Why It Does Matter What Kind Of Blue It Is

This is a re-post of an old blog item. I’m trying to get my act together and start using this space again. Not sure what I can offer you. It won’t be the same as before. Nothing is the same as before.

A few years ago, I wanted to give our window sills and doors a fresh coat of paint – and soon found myself in a pickle, as I couldn’t make out the colour code on the messy can of old and dried out paint sitting on a shelf in our DIY cabinet.

I shipped myself off to the store where we’d once ordered a very specific type of blue, pale but not pastel, with a shimmer of androgynous grey in no way referring to overcast skies.

Things had changed. Not only had the machine mixing custom paint been upgraded so that it could offer more than 100,000 different colours, my trusty adviser, a wiry man with a dry wit and matching moustache, had been transferred to another store, in another part of the country. (Either that, or the woman behind the counter was trying to be euphemistic about his death – perhaps she knew I had a soft spot for him and didn’t want to break my heart.)

‘It’s the kind of blue that you wouldn’t want to miss out on,’ I said. ‘Very regal. Loving, too. Has a soft glow to it, as if it wants to invite you in for tea but is too shy to ask.’

The new paint adviser, a ginger chap with red spots dotting his neck, would not play along. Whereas Mr Moustache would have interspersed my lively and lengthy colour descriptions with witty additions of his own, Mr Spot did not even hear me out. He simply gave me a sheet listing all the pale blues the machine had on offer, and said:

‘These are your choices.’

‘But these have no spark. It would kill me to live in a house with such dull colours smeared on its window sills and doors. That would be like living in a coffin. No, no, there is another kind of blue out there, one hinting at rain, a lovely downpour in which to sing and dance like Fred Astaire. A happy colour, you know?’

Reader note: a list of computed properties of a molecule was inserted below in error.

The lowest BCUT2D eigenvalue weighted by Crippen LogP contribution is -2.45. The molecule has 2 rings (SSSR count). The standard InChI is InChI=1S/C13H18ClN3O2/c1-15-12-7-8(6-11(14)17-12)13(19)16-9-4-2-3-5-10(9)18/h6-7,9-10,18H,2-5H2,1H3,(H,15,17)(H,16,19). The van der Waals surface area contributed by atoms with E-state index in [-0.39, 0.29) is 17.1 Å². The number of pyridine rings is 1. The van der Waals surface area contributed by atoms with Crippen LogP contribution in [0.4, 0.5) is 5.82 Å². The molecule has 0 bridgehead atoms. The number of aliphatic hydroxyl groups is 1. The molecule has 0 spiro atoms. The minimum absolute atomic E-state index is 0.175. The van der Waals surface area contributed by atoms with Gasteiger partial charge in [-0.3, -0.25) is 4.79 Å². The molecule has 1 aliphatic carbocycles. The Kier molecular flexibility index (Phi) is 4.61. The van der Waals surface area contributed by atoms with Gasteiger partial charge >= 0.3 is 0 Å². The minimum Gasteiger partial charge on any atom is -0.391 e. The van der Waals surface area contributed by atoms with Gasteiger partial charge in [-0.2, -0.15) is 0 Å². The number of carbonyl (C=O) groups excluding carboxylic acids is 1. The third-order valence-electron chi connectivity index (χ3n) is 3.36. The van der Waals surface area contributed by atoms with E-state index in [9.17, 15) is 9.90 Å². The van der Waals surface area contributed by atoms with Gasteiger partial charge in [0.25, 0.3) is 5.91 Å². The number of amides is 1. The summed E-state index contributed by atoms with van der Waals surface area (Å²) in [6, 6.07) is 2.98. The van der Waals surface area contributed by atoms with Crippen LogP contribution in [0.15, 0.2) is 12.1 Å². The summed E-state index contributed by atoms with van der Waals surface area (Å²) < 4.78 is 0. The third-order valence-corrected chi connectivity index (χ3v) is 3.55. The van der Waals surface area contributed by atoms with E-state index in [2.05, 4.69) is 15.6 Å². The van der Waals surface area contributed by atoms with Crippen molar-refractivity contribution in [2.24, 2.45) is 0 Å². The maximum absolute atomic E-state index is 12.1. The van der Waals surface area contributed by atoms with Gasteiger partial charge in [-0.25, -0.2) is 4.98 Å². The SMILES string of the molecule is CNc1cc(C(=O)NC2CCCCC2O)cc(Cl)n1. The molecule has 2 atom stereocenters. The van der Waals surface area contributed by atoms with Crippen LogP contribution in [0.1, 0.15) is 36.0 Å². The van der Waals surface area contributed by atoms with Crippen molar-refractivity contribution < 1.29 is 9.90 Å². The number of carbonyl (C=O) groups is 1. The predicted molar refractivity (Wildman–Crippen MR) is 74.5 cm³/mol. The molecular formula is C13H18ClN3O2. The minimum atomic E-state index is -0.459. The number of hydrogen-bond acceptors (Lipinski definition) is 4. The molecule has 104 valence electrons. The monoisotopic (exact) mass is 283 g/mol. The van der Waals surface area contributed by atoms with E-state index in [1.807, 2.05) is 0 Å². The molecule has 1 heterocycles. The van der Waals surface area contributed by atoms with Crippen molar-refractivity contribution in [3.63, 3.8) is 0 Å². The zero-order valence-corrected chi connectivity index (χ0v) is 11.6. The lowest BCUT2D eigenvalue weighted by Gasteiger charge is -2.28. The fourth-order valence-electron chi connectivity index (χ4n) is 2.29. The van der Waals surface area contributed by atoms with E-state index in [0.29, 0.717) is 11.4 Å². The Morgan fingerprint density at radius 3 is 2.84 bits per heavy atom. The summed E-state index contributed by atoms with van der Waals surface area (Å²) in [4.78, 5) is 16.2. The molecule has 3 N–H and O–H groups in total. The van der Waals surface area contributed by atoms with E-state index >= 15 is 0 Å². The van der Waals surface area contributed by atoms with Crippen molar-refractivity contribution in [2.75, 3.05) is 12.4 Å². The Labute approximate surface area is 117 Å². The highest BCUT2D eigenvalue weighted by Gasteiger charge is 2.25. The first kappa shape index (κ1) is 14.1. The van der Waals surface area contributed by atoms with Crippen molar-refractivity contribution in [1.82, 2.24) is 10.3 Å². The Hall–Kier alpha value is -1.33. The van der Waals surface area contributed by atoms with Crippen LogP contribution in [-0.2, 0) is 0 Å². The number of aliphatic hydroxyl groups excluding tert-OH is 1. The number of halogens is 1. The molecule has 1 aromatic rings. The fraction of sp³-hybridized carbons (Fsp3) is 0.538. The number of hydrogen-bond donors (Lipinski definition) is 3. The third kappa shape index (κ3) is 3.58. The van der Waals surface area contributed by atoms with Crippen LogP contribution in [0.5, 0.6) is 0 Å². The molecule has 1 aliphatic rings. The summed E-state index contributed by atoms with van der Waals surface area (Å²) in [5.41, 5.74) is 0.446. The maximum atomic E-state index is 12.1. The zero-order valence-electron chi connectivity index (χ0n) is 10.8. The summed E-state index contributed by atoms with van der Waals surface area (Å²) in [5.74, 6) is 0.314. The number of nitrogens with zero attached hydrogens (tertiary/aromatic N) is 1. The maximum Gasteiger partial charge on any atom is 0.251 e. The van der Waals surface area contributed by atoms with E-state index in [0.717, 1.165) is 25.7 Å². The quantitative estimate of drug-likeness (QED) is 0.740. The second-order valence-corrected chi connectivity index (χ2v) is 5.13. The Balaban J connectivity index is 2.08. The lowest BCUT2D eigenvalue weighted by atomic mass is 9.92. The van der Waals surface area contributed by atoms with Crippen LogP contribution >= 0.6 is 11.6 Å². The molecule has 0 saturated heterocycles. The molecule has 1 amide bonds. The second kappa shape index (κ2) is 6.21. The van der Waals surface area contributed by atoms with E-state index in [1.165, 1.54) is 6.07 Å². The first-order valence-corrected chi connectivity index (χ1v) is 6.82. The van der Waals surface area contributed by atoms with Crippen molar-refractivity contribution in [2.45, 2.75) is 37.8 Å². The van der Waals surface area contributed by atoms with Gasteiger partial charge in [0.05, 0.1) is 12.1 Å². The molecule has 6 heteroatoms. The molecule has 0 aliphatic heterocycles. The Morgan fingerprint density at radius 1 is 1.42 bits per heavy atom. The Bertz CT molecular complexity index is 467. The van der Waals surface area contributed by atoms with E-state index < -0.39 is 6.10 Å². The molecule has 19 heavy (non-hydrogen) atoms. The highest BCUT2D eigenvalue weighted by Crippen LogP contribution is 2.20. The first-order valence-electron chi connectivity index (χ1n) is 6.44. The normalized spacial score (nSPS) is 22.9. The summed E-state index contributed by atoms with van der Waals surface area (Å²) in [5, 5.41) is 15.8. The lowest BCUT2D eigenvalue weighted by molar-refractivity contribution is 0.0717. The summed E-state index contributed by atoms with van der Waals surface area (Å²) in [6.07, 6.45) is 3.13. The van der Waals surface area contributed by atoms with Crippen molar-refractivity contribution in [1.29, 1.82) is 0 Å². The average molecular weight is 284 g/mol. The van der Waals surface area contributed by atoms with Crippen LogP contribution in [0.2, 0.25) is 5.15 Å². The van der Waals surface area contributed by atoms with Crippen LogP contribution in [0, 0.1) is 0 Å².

He looked at me hard, then stepped away from the machine and crossed his arms in front of his chest.

‘Lady, you think too much. I don’t care what kind of blue you want. Just give me a code.’

Since then, I have thought about this conversation often. Was it so wrong of me to share the strong feelings I had for the shade of blue that I had gotten just right for the first coat of paint and wanted so much to reproduce, as it always made me feel welcome in my own home? He need not participate like dear old Mr Moustache, but he could at least have let me be, couldn’t he?

He is right of course. I do think too much. People like me have a brain that is constantly on fire, working very hard to categorize the loads and loads of information passing the leaky filters we have to make do with.

At the same time, I feel sorry for Mr Spot. You see, people like him tend to miss out on the peculiarities captured in shades of blue that have a dash of dried-lavender-plants-steadfastly-infusing-the-room-with-summery-memories-while-winter-holds-the-light-hostage-grey in it.

To them, it will probably NEVER matter what kind of blue it is.

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